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Flagstaff Chamber of Commerce pours money into Flagstaff mayoral race
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Flagstaff Chamber of Commerce pours money into Flagstaff mayoral race

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Still in the Running

Flagstaff City Councilmember Charlie Odegaard checks primary election returns on his phone Tuesday night at the workbench where he was repairing sewing machines at his family business. Odegaard was in second place in the race to be Flagstaff’s next mayor, with Paul Deasy taking the most votes in the primary and Councilmember Jamie Whelan being knocked out of the race. (File photo)

With a little help from the Greater Flagstaff Chamber of Commerce, Councilmember Charlie Odegaard is outspending candidate Paul Deasy by a margin of more than 10 to 1 as both seek the position of mayor.

Between July 19 and the end of September, the Chamber spent $31,856 in support of Odegaard, according to campaign finance documents submitted last week. It appears all of that money went to purchase local print and radio advertisements.

On top of all that, Odegaard’s campaign spent $10,229 in the same time period. That makes over $42,000 spent to support Odegaard’s run at mayor in the last two and a half months. And with less than two weeks until Election Day, the Odegaard campaign has $10,274 still sitting in the war chest.

By comparison, in the same time frame Deasy’s campaign has only spent $4,382, primarily on radio advertising, campaign stickers and lawn signs. That has left Deasy with $3,167 in the bank ahead of Election Day.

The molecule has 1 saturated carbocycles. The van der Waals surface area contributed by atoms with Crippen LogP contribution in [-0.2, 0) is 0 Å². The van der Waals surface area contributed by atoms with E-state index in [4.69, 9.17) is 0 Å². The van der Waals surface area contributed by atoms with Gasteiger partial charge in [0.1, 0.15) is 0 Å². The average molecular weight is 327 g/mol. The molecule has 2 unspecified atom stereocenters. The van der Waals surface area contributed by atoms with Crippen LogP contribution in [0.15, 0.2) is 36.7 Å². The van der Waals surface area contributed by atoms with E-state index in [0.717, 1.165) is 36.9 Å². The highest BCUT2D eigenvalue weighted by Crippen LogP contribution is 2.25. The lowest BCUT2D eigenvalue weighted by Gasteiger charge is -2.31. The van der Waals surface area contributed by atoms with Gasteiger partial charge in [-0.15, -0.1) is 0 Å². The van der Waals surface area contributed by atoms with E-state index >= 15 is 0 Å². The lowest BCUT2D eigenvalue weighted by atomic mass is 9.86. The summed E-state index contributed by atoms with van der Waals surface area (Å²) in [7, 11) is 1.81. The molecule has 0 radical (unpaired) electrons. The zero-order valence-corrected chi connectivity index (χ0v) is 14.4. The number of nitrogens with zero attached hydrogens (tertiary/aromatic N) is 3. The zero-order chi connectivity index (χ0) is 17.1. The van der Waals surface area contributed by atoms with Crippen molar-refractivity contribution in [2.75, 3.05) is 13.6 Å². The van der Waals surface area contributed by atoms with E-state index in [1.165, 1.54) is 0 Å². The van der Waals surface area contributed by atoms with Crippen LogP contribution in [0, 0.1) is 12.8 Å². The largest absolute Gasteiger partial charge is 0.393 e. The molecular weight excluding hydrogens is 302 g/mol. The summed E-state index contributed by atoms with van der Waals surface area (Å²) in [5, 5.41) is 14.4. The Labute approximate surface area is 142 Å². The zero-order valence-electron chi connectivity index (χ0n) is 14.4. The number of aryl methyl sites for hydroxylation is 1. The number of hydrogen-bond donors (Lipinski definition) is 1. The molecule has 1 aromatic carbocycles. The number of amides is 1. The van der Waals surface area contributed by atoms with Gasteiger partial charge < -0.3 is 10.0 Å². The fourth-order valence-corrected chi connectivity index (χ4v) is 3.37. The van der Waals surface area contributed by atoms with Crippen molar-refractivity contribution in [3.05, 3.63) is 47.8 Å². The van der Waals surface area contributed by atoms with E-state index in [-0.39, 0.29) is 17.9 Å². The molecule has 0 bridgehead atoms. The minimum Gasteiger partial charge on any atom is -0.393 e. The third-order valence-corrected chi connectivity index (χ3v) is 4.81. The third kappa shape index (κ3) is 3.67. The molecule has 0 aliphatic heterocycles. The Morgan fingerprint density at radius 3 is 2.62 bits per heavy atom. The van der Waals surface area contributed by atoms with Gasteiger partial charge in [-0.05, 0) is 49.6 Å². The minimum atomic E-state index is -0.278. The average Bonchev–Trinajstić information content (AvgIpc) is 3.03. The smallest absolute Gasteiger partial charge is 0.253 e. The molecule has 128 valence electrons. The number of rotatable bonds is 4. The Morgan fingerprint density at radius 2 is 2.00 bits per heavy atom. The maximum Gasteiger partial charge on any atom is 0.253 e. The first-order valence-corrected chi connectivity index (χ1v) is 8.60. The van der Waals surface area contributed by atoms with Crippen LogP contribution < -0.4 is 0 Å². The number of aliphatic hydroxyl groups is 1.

Within the last two and a half months, Deasy has raised more money from donors than Odegaard. Deasy’s campaign raised $6,420 between July 19 and Sept. 30. That is compared to $4,730 raised by Odegaard.

And more of that money came in the form of small dollar contributions of less than $50. Deasy raised $810 from small dollar donations compared to Odegaard’s $230.

But despite that, the Odegaard campaign still brought in more money. That's because on top of the contributions Odegaard received from donors, he also contributed $6,000 out of his own pocket.

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It does not appear the Chamber has spent any money supporting candidates running for city council.

And overall, the money candidates are raising and spending is an order of magnitude smaller than that of the mayoral race.

Candidate Miranda Sweet brought in $3,561 between July and the end of September, although $600 of that was contributed by Sweet herself. She also received $1,000 from the Arizona List PAC, which supports Democrat women running for office across the state.

Sweet’s campaign spent $2,084 and has more than $2,000 still left over.

Candidate Becky Daggett also received $1,000 from the Arizona List PAC. Including the PAC money, and the $680 she received through small dollar contributions, Daggett raised $3,323 in that span and spent about $1,842 with $3,525 still available.

Candidate Eric Senseman came in third in terms of money raised. His campaign brought in $4,624 during the last reporting period. In the same time, Senseman spent just over $3,000 and still has $2,450 in the bank.

Candidate Anthony Garcia received $685 between July 19 and the end of September. The majority of that money has come from just three Flagstaff residents. About $250 was also contributed by Garcia himself. Garcia spent $1,145 mainly on yard signs and his website.

Candidate Eric Nolan raised $408 during the last reporting period, with nearly all of that coming out of his own pocket. Spending $811, he still has $196 left before Election Day.

Meanwhile incumbent Councilmember Jim McCarthy raised $300, with a third of that coming from small dollar contributions of under $50. McCarthy spent only $293, and has $3,778 available, more than any other council candidate as of now in the run-up to Election Day.

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